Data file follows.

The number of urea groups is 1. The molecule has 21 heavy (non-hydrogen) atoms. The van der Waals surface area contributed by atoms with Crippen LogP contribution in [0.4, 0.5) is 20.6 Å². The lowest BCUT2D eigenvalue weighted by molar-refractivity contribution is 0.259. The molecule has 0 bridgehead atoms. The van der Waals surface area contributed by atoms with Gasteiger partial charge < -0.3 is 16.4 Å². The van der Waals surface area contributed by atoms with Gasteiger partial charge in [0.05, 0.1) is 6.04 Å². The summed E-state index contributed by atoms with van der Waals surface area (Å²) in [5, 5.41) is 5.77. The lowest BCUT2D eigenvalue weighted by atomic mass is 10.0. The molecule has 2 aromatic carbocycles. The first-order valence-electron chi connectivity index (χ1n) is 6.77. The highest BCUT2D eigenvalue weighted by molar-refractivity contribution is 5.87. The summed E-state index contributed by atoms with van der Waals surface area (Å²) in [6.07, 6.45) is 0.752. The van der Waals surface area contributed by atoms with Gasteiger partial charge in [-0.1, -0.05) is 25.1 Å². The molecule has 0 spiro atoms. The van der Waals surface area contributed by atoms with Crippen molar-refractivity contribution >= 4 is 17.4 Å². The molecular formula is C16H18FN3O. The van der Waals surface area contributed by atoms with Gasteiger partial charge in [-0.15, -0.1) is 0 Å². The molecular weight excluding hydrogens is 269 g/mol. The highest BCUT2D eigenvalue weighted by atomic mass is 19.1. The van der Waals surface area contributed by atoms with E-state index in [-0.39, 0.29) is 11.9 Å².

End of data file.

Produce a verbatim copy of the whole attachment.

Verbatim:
The number of urea groups is 1. The molecule has 21 heavy (non-hydrogen) atoms. The van der Waals surface area contributed by atoms with Crippen LogP contribution in [0.4, 0.5) is 20.6 Å². The lowest BCUT2D eigenvalue weighted by molar-refractivity contribution is 0.259. The molecule has 0 bridgehead atoms. The van der Waals surface area contributed by atoms with Gasteiger partial charge < -0.3 is 16.4 Å². The van der Waals surface area contributed by atoms with Gasteiger partial charge in [0.05, 0.1) is 6.04 Å². The summed E-state index contributed by atoms with van der Waals surface area (Å²) in [5, 5.41) is 5.77. The lowest BCUT2D eigenvalue weighted by atomic mass is 10.0. The molecule has 2 aromatic carbocycles. The first-order valence-electron chi connectivity index (χ1n) is 6.77. The highest BCUT2D eigenvalue weighted by molar-refractivity contribution is 5.87. The summed E-state index contributed by atoms with van der Waals surface area (Å²) in [6.07, 6.45) is 0.752. The van der Waals surface area contributed by atoms with Gasteiger partial charge in [-0.1, -0.05) is 25.1 Å². The molecule has 0 spiro atoms. The van der Waals surface area contributed by atoms with Crippen molar-refractivity contribution >= 4 is 17.4 Å². The molecular formula is C16H18FN3O. The van der Waals surface area contributed by atoms with Gasteiger partial charge in [-0.15, -0.1) is 0 Å². The molecular weight excluding hydrogens is 269 g/mol. The highest BCUT2D eigenvalue weighted by atomic mass is 19.1. The van der Waals surface area contributed by atoms with E-state index in [-0.39, 0.29) is 11.9 Å².